A local business owner is taking Oak Bluffs to court, saying that arbitrary wastewater rules have prevented her from opening a business for several years.
Julie Keefe, owner of Notalot Farm Shop, filed a complaint with Dukes County Superior Court on Monday, Sept. 25, to appeal the Oak Bluffs Wastewater Commission decision not to sign a certificate of occupancy, a document certifying a business owner is in compliance with local codes and regulations.
“It’s been going on since 2018, dealing with wastewater,” Keefe told The Times, whose business had not been able to open yet.
The suit named the town alongside the Oak Bluffs wastewater department and members of the Oak Bluffs wastewater commission.
According to the complaint, the Keefes purchased an Oak Bluffs garage in 2018 that was meant to be converted into the Notalot Farm Shop, where prepared takeout food would be sold.
After a December 2018 hearing, the commission determined the store would be allocated 97 gallons of daily water use, as long as a bedroom was removed from a house adjacent to the garage.
The suit alleges that the commission then retroactively required a deed restriction, which forced Keefe to submit a request for a new flow application. The complaint states a revised plan was eventually approved by the commission last July, after a hearing. But the complaint alleges that despite following the town’s instructions, Keefe is still facing issues with the commission.
The commission is refusing to sign off on a certificate of occupancy because of an ice machine, sinks, and work tables, even though they were listed in a plan already approved by the commission in July, according to the complaint.
The complaint also lists three Oak Bluffs businesses — the Corner Store, Winston’s Kitchen, and Good Dog Goods — that allegedly received “arbitrary and capricious” increases in flow. Keefe also points out that Winston’s Kitchen and the Corner Store both have ice machines, but they were not raised as an issue by the commission.
“They just seem to make different rules for different people,” Keefe told The Times.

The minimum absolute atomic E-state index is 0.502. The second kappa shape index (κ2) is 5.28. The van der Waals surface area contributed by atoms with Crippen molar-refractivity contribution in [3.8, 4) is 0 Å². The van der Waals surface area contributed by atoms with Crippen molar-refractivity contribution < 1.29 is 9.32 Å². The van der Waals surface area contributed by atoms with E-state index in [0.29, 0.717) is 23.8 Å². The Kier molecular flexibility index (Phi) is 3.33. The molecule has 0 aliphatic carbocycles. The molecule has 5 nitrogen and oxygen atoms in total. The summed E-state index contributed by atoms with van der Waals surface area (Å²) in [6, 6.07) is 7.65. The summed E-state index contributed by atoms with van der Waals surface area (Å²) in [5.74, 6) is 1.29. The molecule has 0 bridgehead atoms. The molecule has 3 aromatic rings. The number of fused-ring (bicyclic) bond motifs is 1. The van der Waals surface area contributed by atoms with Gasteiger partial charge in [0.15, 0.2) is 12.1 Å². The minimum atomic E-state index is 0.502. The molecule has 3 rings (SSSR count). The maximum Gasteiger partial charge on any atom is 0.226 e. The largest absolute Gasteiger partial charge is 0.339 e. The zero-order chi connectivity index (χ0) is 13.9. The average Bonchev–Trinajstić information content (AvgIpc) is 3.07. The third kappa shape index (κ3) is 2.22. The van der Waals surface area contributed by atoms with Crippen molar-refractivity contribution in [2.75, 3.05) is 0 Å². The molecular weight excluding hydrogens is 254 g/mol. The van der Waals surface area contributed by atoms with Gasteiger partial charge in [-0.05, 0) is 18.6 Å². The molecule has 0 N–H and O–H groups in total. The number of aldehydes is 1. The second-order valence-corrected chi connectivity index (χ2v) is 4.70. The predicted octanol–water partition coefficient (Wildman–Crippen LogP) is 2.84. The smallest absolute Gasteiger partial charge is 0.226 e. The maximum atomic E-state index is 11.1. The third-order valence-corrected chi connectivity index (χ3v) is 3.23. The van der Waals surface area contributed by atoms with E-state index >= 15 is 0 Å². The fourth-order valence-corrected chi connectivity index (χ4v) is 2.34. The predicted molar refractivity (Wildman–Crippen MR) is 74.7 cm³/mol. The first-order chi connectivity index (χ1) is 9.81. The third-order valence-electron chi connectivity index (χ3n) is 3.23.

The complaint states the plaintiff was aggrieved by the Oak Bluffs wastewater department, which allegedly exceeds its authority. Additionally, it described the commission’s denials as “unreasonable, unfair, and inequitable.”
“Wastewater’s denial of [the] plaintiff’s 2020 plan and equipment is arbitrary and capricious,” the complaint reads. “[The] plaintiff relied on wastewater’s decision that flow would be allocated to the Farm Shop if and when [the] plaintiff removed a bedroom from the house, which plaintiff did at substantial expense. In view of [wastewater] allowing many other businesses to increase flow, wastewater’s decisions to refuse to issue a certificate of occupancy and allow a change of use or flow application are an abuse of discretion. In addition, because wastewater will be increasing its flow capacity in the near future, forcing [the] plaintiff to remove sinks and equipment is unnecessary and punitive. Wastewater’s refusal to sign off on [the] plaintiff’s certificate of occupancy results in continual prejudice to plaintiff’s rights to operate a business at the property.”
The lawsuit asks the court to order the commission to sign off on the certificate of occupancy, and to assess damages for the interference with Keefe’s right to occupy the building, alongside costs and attorney’s fees.
When The Times asked Oak Bluffs Association executive director Billie Jean Sullivan whether other business owners have also complained about the Oak Bluffs wastewater department’s conduct, she said some people did seem to have an issue with the process. While Sullivan declined to comment on the lawsuit itself, she said she wants businesses to flourish, and opportunities need to be given — particularly to younger and new entrepreneurs.
Oak Bluffs wastewater facilities manager Patrick Hickey and commission chair Gail Barmakian declined to comment on the lawsuit.